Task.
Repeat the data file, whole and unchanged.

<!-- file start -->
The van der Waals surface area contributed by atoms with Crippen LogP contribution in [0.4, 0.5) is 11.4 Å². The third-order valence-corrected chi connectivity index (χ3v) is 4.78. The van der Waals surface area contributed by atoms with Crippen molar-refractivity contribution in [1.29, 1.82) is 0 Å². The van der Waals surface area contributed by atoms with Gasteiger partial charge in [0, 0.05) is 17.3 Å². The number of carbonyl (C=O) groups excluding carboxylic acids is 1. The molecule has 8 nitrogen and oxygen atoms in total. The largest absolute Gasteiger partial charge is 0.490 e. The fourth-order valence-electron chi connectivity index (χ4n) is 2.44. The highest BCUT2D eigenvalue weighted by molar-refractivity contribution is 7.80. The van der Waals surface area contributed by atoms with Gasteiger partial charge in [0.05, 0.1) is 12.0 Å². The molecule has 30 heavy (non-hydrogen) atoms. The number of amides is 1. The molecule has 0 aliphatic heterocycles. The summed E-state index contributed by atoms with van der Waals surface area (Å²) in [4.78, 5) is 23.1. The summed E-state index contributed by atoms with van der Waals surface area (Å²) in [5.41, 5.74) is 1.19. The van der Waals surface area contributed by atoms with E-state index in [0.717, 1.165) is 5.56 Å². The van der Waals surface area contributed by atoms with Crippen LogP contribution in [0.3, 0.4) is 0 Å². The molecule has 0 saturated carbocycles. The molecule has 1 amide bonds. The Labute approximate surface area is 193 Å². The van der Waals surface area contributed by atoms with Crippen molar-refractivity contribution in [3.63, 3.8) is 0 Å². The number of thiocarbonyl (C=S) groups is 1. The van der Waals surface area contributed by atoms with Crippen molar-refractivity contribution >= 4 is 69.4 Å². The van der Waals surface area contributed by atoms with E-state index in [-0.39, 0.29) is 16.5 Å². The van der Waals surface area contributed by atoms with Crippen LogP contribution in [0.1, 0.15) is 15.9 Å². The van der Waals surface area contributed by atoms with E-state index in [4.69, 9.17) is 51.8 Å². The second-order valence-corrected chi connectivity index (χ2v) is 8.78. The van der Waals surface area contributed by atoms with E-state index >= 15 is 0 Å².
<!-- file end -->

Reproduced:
The van der Waals surface area contributed by atoms with Crippen LogP contribution in [0.4, 0.5) is 11.4 Å². The third-order valence-corrected chi connectivity index (χ3v) is 4.78. The van der Waals surface area contributed by atoms with Crippen molar-refractivity contribution in [1.29, 1.82) is 0 Å². The van der Waals surface area contributed by atoms with Gasteiger partial charge in [0, 0.05) is 17.3 Å². The number of carbonyl (C=O) groups excluding carboxylic acids is 1. The molecule has 8 nitrogen and oxygen atoms in total. The largest absolute Gasteiger partial charge is 0.490 e. The fourth-order valence-electron chi connectivity index (χ4n) is 2.44. The highest BCUT2D eigenvalue weighted by molar-refractivity contribution is 7.80. The van der Waals surface area contributed by atoms with Gasteiger partial charge in [0.05, 0.1) is 12.0 Å². The molecule has 30 heavy (non-hydrogen) atoms. The number of amides is 1. The molecule has 0 aliphatic heterocycles. The summed E-state index contributed by atoms with van der Waals surface area (Å²) in [4.78, 5) is 23.1. The summed E-state index contributed by atoms with van der Waals surface area (Å²) in [5.41, 5.74) is 1.19. The van der Waals surface area contributed by atoms with E-state index in [0.717, 1.165) is 5.56 Å². The van der Waals surface area contributed by atoms with Crippen LogP contribution in [0.3, 0.4) is 0 Å². The molecule has 0 saturated carbocycles. The molecule has 1 amide bonds. The Labute approximate surface area is 193 Å². The van der Waals surface area contributed by atoms with Crippen molar-refractivity contribution in [3.63, 3.8) is 0 Å². The number of thiocarbonyl (C=S) groups is 1. The van der Waals surface area contributed by atoms with Crippen molar-refractivity contribution >= 4 is 69.4 Å². The van der Waals surface area contributed by atoms with E-state index in [-0.39, 0.29) is 16.5 Å². The van der Waals surface area contributed by atoms with Crippen LogP contribution in [0.1, 0.15) is 15.9 Å². The van der Waals surface area contributed by atoms with E-state index in [4.69, 9.17) is 51.8 Å². The second-order valence-corrected chi connectivity index (χ2v) is 8.78. The van der Waals surface area contributed by atoms with E-state index >= 15 is 0 Å².